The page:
Mando Diao

Aelita

Written by: TL on 20/05/2014 23:15:05

While I haven't been along for more than the last part of the ride, Mando Diao has reportedly been gaining success as sort of a continental answer to the retro-obsessed indie of British bands like Kasabian or Arctic Monkeys, breaking through all the way back with 2002's "Bring 'Em In" and 2004's "Hurricane Bar" and peaking so far with 2009's "Give Me Fire!", which is the album that got me into them. The Swedish quartet has kept away from the studio album game proper for five years though (instead releasing a Greatest Hits and "Infruset", a record on which they set background music to Swedish poetry). Perhaps they needed a break after growing so steadily to festival-headlining size, yet seventh album "Aelita" (or "Ælita", as it is spelled with the proper Scandinavian character) marks an end to their silence as well as a bit of a twist on their style.

Up to this point, each successive album has marked a development in the band's very 60's inspired sound, where the soul and blues of old coursed through an often energetic rock soundscape with spirited vocal performances contributed by frontmen Gustaf Norén and Björn Dixgård. The Beatles have been claimed as inspirations, while I remember thinking of The Doors and Rolling Stones as well while listening to the previous stuff, but here on "Ælita" the band takes a step forward in time, up into the electronic era of the early 80's, deploying icy synths and spacey keys and effects to create a sound that almost - almost - has me thinking of disco on occasion.

Opener "Black Saturday" is the clear cut single with a driving beat and catchy refrain, and the song has understandably been compared to Billy Idol, just as the later "Money Doesn't Make You A Man" could. Later on, the calmly lumbering "If I Don't Have You" has my thoughts flying towards Tom Jones balladry and "Baby" continues in that vein, albeit embedded in electronics that sound like they belong either in the old or the new Tron movie - I can't quite decide. In any case, the record is peculiar as a whole, the way its fabels are fairly poppy in the sense that they're refrain-centric, yet they don't seem the least bit concerned with the modern crowd's attention span, as the album allows more than half its songs to last between five and eight minutes.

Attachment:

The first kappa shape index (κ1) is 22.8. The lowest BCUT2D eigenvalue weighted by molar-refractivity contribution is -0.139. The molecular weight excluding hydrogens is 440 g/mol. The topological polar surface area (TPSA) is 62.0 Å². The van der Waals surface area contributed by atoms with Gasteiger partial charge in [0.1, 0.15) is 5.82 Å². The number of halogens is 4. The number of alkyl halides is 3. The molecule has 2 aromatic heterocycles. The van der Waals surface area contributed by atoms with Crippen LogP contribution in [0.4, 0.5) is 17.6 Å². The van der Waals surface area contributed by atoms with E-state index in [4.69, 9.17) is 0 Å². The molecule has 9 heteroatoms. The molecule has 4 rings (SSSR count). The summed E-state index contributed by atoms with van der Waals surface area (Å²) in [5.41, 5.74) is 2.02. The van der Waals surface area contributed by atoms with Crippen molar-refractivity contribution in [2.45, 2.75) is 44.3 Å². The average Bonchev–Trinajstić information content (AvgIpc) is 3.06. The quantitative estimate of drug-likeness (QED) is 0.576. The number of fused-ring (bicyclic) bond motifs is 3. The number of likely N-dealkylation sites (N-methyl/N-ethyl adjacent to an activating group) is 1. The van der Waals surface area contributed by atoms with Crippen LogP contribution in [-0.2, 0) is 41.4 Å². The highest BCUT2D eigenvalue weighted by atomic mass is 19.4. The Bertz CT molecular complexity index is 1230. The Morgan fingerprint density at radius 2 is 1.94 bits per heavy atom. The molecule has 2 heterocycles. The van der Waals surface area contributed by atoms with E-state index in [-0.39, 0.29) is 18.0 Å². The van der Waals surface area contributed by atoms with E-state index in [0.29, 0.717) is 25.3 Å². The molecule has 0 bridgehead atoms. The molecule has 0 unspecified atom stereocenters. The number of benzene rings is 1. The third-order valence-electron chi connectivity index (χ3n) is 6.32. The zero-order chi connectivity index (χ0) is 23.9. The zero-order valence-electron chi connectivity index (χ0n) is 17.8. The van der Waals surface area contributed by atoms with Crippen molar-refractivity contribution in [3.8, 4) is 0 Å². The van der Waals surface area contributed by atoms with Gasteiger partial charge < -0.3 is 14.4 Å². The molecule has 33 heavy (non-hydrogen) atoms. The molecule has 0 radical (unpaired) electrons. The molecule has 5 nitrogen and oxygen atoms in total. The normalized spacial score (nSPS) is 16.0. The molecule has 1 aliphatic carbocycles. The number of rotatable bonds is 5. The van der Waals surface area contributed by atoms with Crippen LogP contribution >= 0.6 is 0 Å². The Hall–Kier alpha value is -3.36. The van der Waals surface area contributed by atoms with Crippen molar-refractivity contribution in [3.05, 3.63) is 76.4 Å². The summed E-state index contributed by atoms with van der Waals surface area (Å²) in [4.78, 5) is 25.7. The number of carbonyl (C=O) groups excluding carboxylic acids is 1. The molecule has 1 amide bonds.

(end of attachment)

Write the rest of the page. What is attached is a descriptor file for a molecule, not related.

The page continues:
Except for "Black Saturday", "Money Doesn't Make You A Man" and the late "Romeo", the remaining tracks are almost exclusively mid-to-low tempo and it feels like the band has been most occupied with exploring the eclectic vintage moods they conjure up on the various songs, and the fact that there are recognisable choruses is "merely" a consequence of the band being too seasoned and conventional to leave such out. They're a poppy component on a record that otherwise doesn't seem to care for being poppy, although it also doesn't stretch to make it's various atmospheres inaccessible either. It's simply the sort of calm and confident record a grown up band writes when they feel like experimenting, and for the most part "Ælita" is an experiment that's drenched in enough coolness to feel immersive and convincing.

That said, the long stretch of slower songs across the middle is - cynically speaking - not suitable listening for just any mood, and one does miss a bit of the wild energy that burst through on the completely different "Give Me Fire!", which sounded entirely analogue and almost like a live album. There's a bit of a feeling of "style over content" on here, which is alright because the style is unique enough to make a listen worthwhile, but as always in such cases it does feel a bit like there's a distance between you as listener and the heart behind the songs. With that disclaimed however, it's safe to say that "Ælita" is a successful and interesting experiment that hasn't done anything to quench my desire to get to see Mando Diao one day.

7

Download: Black Saturday, If I Don't Have You, Money Doesn't Make You Mad,
For The Fans Of: Kasabian, Arctic Monkeys, White Lies, Wild Beasts
Listen: facebook.com/mandodiaomusic

Release date 23.04.2014
Music De La Santa

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